(2)His love and favour (John 13:1);

(3)His care and protection (John 17:12);

(4)An interest in his death and passion;

(5)A participation of His grace and spirit (John 16:7);

(6)His intercession (John 17:9);

(7)His presence and glory (John 17:24).

2. How does this appear.

(1)We have His promise.

(2)This was the end of His coming (John 3:16; John 6:39, 40).


1. Are we in debt? He will be our Surety (Hebrews 7:22).

2. Are we in prison? He will be our Redeemer.

3. Are we sick? He will be our Physician (Matthew 9:12).

4. Are we arraigned? He will be our Advocate, (1 John 2:1).

5. Are we condemned? He will be our Saviour (Romans 8:34).

6. Are we estranged from God? He will be our Mediator (1 Timothy 2:5).

7. Are we in misery? He will be our Comforter (Psalm 94:19).

8. Are we weary? He will give us rest (Matthew 11:28). Wherefore come to Him.





(Bp. Beveridge.)

I. THE EVENT. There are various advents.

1. The incarnation.

2. Through the Spirit.

3. At the judgment.

4. That of our text — a man's coming to Christ. This is dependent on the first, is made effectual through the second, and secures that the third shall be blessed and glorious.

II. THE CONSEQUENCE. Those who come will not be cast out.

1. Because it is not in Christ's nature to do so.

2. Because He has shed His blood for this very purpose.

3. Because He has said it, which is enough.


1. Direct — not through any mediator.

2. As you are.

3. As you can.

4. Now.

(J. Vaughan, M. A.)

Take every other verse out of the Scriptures, and leave but this, and you have a foundation on which a world of souls may build their hopes and never be put to shame. Hear it, impenitent sinners, alarmed souls, desponding believers, rejoicing saints.

I. THE PERSON POINTED OUT. What is meant by coming to Him.

1. Negatively.

(1)Not to the Scriptures, they only testify of Him (John 5:39, 40).

(2)Not the Church, that is only a means, not the fountain of grace.

(3)Not prayer, that is a well of salvation but not salvation.

(4)Vers. 5, 22-24, show how possible it is to come, and yet not to come to Christ Himself.

2. Positively. Christ addresses the spiritual part of man's nature, and the invitation implies —

(1)A forsaking of sin. To come to is to come from (2 Corinthians 6:14-18).

(2)A renouncing of self.

(3)Faith which worketh by love (vers. 35, 68, 69).


1. The assurance itself.

(1)It is unrestricted.


(3)Based upon the good "will" of Christ.

(4)Emphatic, "in no wise."

2. The grounds of the assurance.

(1)The purposes of the Father.

(2)The death of Christ.

(3)The resurrection of Christ.

(4)The work of the Spirit.

(5)All God's attributes make it sure.Conclusion.

1. What say you to this?

2. Transpose the text, "Him that cometh not to Me I will cast out."

(S. Miller.)

I. THE STATES OF MIND WITH WHICH WE SHOULD COME. The previous part of the text need prove no stumbling-block. All it affirms is that those whom the Father gives do come to Christ. Put the two together and they affirm the absolute freeness of the Divine grace, and exhibit that grace as acting in concurrence with our voluntary powers. Salvation is neither arbitrary, mechanical, nor compulsory. We must corneal. With childlike and dependent trust.(1) The primary element of all true faith, which is the movement of mind and heart towards God, is simple reliance on the gospel testimony that Christ is all-sufficient for the purposes of salvation.(2) The great strength and stay of this faith is that it enables the soul to rely exclusively upon a personal Redeemer.(3) This absolute casting of ourselves on Christ is not offered as a permission, but as a positive command.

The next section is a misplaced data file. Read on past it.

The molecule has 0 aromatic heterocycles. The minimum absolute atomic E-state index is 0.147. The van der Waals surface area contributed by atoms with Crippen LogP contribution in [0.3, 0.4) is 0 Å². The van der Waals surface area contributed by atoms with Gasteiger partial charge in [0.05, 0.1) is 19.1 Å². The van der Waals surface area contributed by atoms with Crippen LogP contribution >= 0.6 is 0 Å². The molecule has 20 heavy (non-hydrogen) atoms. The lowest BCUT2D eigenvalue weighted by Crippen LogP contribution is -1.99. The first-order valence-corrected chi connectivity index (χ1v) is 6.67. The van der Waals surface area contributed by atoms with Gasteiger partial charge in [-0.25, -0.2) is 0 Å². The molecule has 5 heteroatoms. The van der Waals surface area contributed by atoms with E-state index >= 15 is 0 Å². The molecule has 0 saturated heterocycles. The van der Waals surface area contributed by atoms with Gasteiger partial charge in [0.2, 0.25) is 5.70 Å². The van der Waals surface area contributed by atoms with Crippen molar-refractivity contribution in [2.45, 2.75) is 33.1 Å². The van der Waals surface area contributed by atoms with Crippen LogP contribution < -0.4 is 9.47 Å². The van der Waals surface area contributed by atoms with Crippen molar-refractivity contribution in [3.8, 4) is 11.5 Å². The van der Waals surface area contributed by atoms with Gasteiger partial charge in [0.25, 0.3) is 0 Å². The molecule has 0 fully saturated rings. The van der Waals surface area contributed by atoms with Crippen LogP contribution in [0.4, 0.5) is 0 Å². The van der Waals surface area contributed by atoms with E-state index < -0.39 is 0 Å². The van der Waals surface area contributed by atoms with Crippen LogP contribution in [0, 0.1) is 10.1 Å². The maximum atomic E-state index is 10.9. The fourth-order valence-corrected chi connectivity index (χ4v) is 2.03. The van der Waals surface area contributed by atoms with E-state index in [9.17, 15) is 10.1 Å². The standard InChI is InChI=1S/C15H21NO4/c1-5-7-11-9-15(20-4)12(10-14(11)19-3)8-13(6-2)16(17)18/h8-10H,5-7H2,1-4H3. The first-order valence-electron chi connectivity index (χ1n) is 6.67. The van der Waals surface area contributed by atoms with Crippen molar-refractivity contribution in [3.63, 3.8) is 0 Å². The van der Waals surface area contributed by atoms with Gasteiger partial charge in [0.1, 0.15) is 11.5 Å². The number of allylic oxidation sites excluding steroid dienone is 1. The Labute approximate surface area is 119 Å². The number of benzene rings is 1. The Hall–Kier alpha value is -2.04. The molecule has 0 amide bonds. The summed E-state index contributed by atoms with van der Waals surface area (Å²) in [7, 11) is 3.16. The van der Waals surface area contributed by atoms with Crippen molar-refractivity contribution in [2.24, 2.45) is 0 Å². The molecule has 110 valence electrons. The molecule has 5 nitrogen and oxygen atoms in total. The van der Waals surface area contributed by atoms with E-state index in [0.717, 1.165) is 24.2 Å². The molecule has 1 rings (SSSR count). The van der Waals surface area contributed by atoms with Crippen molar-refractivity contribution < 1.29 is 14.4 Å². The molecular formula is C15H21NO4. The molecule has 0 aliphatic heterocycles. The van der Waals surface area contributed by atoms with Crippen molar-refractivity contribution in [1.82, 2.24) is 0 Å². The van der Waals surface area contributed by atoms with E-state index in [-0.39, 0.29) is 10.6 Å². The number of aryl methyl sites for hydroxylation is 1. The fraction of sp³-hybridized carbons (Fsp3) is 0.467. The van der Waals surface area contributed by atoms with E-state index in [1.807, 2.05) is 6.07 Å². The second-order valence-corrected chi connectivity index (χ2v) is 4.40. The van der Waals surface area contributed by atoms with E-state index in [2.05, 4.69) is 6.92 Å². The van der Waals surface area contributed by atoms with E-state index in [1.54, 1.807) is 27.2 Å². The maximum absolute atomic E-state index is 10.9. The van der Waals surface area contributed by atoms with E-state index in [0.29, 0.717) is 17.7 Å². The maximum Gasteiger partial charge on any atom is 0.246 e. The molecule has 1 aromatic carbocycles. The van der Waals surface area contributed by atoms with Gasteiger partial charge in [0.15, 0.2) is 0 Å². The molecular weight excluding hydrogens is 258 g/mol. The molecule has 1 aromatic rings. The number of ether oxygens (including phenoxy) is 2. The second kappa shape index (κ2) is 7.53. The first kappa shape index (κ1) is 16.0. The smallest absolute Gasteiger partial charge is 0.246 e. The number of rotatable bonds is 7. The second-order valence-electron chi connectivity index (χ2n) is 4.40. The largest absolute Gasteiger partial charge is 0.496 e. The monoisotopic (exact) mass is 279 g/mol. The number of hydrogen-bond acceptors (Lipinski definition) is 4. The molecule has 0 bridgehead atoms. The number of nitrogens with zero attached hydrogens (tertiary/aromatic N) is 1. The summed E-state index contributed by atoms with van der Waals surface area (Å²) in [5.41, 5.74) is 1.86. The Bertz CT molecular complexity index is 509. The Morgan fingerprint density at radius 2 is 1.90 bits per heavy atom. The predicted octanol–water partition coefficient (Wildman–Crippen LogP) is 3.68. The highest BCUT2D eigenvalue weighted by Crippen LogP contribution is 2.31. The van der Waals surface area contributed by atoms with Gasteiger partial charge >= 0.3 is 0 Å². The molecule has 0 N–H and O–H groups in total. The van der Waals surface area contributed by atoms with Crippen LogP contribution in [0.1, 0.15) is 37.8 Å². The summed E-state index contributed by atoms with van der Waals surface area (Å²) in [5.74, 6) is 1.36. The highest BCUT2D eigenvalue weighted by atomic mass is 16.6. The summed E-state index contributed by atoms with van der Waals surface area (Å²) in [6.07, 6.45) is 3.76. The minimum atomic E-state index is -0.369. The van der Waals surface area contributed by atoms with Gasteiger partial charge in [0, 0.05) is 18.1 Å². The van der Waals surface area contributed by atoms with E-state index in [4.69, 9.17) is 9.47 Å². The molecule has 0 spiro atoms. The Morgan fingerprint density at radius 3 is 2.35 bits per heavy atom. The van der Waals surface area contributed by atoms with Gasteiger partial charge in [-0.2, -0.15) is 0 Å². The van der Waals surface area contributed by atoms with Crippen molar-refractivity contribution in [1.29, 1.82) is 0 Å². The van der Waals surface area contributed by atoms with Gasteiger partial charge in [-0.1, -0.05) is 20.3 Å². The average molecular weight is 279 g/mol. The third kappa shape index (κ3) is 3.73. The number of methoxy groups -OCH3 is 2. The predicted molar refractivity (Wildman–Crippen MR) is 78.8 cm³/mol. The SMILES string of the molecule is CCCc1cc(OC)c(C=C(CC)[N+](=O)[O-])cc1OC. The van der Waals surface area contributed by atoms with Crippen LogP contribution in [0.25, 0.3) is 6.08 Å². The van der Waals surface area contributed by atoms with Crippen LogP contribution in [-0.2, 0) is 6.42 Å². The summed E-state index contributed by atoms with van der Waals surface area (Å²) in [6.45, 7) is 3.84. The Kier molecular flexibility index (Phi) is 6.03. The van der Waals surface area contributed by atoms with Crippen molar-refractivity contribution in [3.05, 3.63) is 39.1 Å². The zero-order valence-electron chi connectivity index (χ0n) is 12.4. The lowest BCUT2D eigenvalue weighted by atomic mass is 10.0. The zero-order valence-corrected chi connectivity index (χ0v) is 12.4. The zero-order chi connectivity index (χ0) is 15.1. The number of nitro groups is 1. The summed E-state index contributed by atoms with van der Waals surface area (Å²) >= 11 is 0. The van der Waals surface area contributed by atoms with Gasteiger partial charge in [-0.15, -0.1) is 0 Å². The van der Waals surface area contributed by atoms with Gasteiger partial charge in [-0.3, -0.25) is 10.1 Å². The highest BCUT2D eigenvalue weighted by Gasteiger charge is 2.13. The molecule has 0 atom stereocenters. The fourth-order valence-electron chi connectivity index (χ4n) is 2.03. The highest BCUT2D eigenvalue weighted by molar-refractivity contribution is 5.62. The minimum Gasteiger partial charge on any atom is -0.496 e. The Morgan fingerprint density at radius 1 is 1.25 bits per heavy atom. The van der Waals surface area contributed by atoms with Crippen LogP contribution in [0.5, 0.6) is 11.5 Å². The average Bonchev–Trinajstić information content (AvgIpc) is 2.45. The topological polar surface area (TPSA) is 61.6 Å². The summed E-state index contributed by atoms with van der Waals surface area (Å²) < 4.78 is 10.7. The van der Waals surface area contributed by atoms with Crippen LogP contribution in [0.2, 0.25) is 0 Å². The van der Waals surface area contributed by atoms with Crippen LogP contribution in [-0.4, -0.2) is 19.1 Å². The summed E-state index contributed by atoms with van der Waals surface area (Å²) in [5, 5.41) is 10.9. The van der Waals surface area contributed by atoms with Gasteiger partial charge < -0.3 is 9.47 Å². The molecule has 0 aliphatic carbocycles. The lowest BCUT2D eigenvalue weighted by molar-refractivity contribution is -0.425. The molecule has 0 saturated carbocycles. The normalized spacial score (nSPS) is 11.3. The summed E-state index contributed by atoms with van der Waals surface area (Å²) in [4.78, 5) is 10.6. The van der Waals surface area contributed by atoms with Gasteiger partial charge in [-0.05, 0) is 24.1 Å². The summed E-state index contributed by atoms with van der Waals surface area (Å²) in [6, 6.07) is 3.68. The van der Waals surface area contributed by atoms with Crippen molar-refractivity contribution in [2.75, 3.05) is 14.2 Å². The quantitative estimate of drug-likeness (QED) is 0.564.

2. With chastened humility and godly sorrow, repentance and faith stand together in the gospel commission, and are always united in the experience of the faithful. "Going and weeping." The prodigal.

3. In the spirit of total self-renunciation. Leave self, righteousness, sin, etc., and come to ME.

II. THE ENCOURAGEMENT AND CONFIDENCE we have in coming to Christ.

1. "Him that cometh" or is coming, in the very act of coming now. It is a constantly repeated act; alike necessary in regeneration and sanctification. This includes all of whatsoever country, church, condition, rank.

(1)Hear it, ye young. There is a sense in which your coming to Christ may be too late, but there is none in which it can be too early.

(2)Ye middle aged whom harassing cares disquiet. He will allow for everything but a refusal to come.

(3)Ye aged. Perhaps the harvest is passed and ye are not saved.

2. "In no wise."

(1)But I have stayed away too long.

(2)I am a backslider. No matter.

3. Has Jesus ever cast any one out? No.

(1)All the glorious perfections of His nature bend Him to welcome you.

(2)The mighty price paid for your redemption.

(3)The purpose and promises of God.Conclusion: Not to come is to be rejected; not to be saved is to be lost; there is no middle state.

(D. Moore, M. A.)

In the courts of law if a man be called as a witness, no sooner is his name mentioned, though he may be at the end of the court, than he begins to force his way up to the witness-box. Nobody says, "Why is this man pushing here?" or, if they should say, "Who are you?" it would be a sufficient answer to say, "My name was called." "But you are not rich, you have no gold ring upon your finger!" "No, but that is not my right of way, but I was called." "Sir, you are not a man of repute, or rank, or character!" "It matters not, I was called. Make way." So make way, ye doubts and fears, make way, ye devils of the infernal lake, Christ calls the sinner. Sinner, come, for though thou hast nought to recommend thee, yet it is written, "Him that cometh unto Me I will in no wise cast out."

(C. H. Spurgeon.)